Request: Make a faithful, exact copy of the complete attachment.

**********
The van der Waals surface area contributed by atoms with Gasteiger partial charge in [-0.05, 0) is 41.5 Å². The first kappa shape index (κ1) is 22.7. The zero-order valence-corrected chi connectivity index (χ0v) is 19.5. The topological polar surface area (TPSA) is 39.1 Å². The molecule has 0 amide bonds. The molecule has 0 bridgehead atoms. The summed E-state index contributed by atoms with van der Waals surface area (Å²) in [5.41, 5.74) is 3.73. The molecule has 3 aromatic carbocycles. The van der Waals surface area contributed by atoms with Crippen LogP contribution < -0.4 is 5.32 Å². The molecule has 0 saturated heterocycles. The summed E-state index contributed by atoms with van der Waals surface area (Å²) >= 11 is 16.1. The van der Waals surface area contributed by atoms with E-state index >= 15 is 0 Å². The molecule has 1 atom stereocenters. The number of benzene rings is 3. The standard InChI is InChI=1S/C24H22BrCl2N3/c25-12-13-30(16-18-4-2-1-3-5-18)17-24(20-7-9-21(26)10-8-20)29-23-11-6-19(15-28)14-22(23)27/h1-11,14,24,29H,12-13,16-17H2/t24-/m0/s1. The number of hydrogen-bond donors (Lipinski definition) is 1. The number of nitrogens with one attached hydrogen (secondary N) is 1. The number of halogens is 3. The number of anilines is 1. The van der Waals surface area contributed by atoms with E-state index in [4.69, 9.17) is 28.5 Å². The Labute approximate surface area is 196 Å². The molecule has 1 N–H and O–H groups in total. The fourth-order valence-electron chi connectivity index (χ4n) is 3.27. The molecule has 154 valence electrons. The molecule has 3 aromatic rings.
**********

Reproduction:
The van der Waals surface area contributed by atoms with Gasteiger partial charge in [-0.05, 0) is 41.5 Å². The first kappa shape index (κ1) is 22.7. The zero-order valence-corrected chi connectivity index (χ0v) is 19.5. The topological polar surface area (TPSA) is 39.1 Å². The molecule has 0 amide bonds. The molecule has 0 bridgehead atoms. The summed E-state index contributed by atoms with van der Waals surface area (Å²) in [5.41, 5.74) is 3.73. The molecule has 3 aromatic carbocycles. The van der Waals surface area contributed by atoms with Crippen LogP contribution < -0.4 is 5.32 Å². The molecule has 0 saturated heterocycles. The summed E-state index contributed by atoms with van der Waals surface area (Å²) >= 11 is 16.1. The van der Waals surface area contributed by atoms with E-state index >= 15 is 0 Å². The molecule has 1 atom stereocenters. The number of benzene rings is 3. The standard InChI is InChI=1S/C24H22BrCl2N3/c25-12-13-30(16-18-4-2-1-3-5-18)17-24(20-7-9-21(26)10-8-20)29-23-11-6-19(15-28)14-22(23)27/h1-11,14,24,29H,12-13,16-17H2/t24-/m0/s1. The number of hydrogen-bond donors (Lipinski definition) is 1. The number of nitrogens with one attached hydrogen (secondary N) is 1. The number of halogens is 3. The number of anilines is 1. The van der Waals surface area contributed by atoms with E-state index in [4.69, 9.17) is 28.5 Å². The Labute approximate surface area is 196 Å². The molecule has 1 N–H and O–H groups in total. The fourth-order valence-electron chi connectivity index (χ4n) is 3.27. The molecule has 154 valence electrons. The molecule has 3 aromatic rings.